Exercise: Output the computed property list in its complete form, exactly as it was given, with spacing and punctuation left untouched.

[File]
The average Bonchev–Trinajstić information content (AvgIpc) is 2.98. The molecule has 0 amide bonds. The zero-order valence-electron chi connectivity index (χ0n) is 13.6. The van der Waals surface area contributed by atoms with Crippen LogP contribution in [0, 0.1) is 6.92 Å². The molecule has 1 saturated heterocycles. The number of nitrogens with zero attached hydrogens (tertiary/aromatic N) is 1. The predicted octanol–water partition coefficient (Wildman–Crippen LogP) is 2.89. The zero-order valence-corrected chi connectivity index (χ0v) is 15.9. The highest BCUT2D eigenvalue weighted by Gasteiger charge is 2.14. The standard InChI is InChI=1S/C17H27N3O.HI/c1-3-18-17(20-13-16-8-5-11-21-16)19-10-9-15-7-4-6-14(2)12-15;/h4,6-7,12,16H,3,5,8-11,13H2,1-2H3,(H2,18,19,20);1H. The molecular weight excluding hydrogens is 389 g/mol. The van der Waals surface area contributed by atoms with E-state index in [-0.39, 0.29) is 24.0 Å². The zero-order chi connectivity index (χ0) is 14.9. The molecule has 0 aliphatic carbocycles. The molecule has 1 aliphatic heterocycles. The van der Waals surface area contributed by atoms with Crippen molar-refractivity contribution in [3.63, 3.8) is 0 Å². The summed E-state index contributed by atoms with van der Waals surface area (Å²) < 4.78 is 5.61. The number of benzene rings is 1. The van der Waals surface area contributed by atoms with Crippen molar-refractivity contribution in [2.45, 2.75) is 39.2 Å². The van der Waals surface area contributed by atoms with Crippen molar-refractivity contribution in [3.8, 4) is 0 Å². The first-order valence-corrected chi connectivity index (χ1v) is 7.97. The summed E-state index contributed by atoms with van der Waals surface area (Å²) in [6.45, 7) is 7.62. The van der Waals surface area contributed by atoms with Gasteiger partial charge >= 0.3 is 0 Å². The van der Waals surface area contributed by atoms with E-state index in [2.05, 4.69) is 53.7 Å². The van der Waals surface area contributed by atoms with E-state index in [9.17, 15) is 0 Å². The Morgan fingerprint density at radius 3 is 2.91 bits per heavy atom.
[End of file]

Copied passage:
The average Bonchev–Trinajstić information content (AvgIpc) is 2.98. The molecule has 0 amide bonds. The zero-order valence-electron chi connectivity index (χ0n) is 13.6. The van der Waals surface area contributed by atoms with Crippen LogP contribution in [0, 0.1) is 6.92 Å². The molecule has 1 saturated heterocycles. The number of nitrogens with zero attached hydrogens (tertiary/aromatic N) is 1. The predicted octanol–water partition coefficient (Wildman–Crippen LogP) is 2.89. The zero-order valence-corrected chi connectivity index (χ0v) is 15.9. The highest BCUT2D eigenvalue weighted by Gasteiger charge is 2.14. The standard InChI is InChI=1S/C17H27N3O.HI/c1-3-18-17(20-13-16-8-5-11-21-16)19-10-9-15-7-4-6-14(2)12-15;/h4,6-7,12,16H,3,5,8-11,13H2,1-2H3,(H2,18,19,20);1H. The molecular weight excluding hydrogens is 389 g/mol. The van der Waals surface area contributed by atoms with E-state index in [-0.39, 0.29) is 24.0 Å². The zero-order chi connectivity index (χ0) is 14.9. The molecule has 0 aliphatic carbocycles. The molecule has 1 aliphatic heterocycles. The van der Waals surface area contributed by atoms with Crippen molar-refractivity contribution in [3.63, 3.8) is 0 Å². The summed E-state index contributed by atoms with van der Waals surface area (Å²) < 4.78 is 5.61. The number of benzene rings is 1. The van der Waals surface area contributed by atoms with Crippen molar-refractivity contribution in [2.45, 2.75) is 39.2 Å². The van der Waals surface area contributed by atoms with Crippen molar-refractivity contribution in [3.8, 4) is 0 Å². The first-order valence-corrected chi connectivity index (χ1v) is 7.97. The summed E-state index contributed by atoms with van der Waals surface area (Å²) in [6.45, 7) is 7.62. The van der Waals surface area contributed by atoms with Gasteiger partial charge >= 0.3 is 0 Å². The van der Waals surface area contributed by atoms with E-state index in [2.05, 4.69) is 53.7 Å². The van der Waals surface area contributed by atoms with E-state index in [9.17, 15) is 0 Å². The Morgan fingerprint density at radius 3 is 2.91 bits per heavy atom.